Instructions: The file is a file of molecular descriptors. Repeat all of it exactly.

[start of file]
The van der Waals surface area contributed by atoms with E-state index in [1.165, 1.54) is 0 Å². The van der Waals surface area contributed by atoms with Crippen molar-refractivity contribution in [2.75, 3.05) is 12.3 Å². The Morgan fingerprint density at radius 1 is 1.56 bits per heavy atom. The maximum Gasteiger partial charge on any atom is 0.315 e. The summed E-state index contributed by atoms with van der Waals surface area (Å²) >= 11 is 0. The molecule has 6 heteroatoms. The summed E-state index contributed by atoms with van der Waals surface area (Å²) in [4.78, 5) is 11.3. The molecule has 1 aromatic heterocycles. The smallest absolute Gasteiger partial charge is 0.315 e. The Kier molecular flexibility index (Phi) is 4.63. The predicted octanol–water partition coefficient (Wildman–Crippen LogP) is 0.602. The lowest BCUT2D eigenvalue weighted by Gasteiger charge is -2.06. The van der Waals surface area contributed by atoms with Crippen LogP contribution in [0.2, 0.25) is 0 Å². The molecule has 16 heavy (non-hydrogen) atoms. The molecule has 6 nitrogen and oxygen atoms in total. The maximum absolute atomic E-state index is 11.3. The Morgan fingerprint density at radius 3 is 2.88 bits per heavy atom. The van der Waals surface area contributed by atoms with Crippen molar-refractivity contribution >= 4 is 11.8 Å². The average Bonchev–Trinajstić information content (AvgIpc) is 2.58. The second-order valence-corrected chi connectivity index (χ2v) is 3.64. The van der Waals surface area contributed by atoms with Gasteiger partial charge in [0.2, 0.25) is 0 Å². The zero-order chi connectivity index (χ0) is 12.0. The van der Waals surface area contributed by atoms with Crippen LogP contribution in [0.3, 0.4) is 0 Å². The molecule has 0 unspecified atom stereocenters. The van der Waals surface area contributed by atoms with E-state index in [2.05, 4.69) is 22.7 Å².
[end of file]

The van der Waals surface area contributed by atoms with E-state index in [1.165, 1.54) is 0 Å². The van der Waals surface area contributed by atoms with Crippen molar-refractivity contribution in [2.75, 3.05) is 12.3 Å². The Morgan fingerprint density at radius 1 is 1.56 bits per heavy atom. The maximum Gasteiger partial charge on any atom is 0.315 e. The summed E-state index contributed by atoms with van der Waals surface area (Å²) >= 11 is 0. The molecule has 6 heteroatoms. The summed E-state index contributed by atoms with van der Waals surface area (Å²) in [4.78, 5) is 11.3. The molecule has 1 aromatic heterocycles. The smallest absolute Gasteiger partial charge is 0.315 e. The Kier molecular flexibility index (Phi) is 4.63. The predicted octanol–water partition coefficient (Wildman–Crippen LogP) is 0.602. The lowest BCUT2D eigenvalue weighted by Gasteiger charge is -2.06. The van der Waals surface area contributed by atoms with Crippen LogP contribution in [0.2, 0.25) is 0 Å². The molecule has 16 heavy (non-hydrogen) atoms. The molecule has 6 nitrogen and oxygen atoms in total. The maximum absolute atomic E-state index is 11.3. The Morgan fingerprint density at radius 3 is 2.88 bits per heavy atom. The van der Waals surface area contributed by atoms with Crippen molar-refractivity contribution >= 4 is 11.8 Å². The average Bonchev–Trinajstić information content (AvgIpc) is 2.58. The second-order valence-corrected chi connectivity index (χ2v) is 3.64. The van der Waals surface area contributed by atoms with Gasteiger partial charge in [0.2, 0.25) is 0 Å². The zero-order chi connectivity index (χ0) is 12.0. The van der Waals surface area contributed by atoms with Crippen LogP contribution in [0.3, 0.4) is 0 Å². The molecule has 0 unspecified atom stereocenters. The van der Waals surface area contributed by atoms with E-state index in [2.05, 4.69) is 22.7 Å².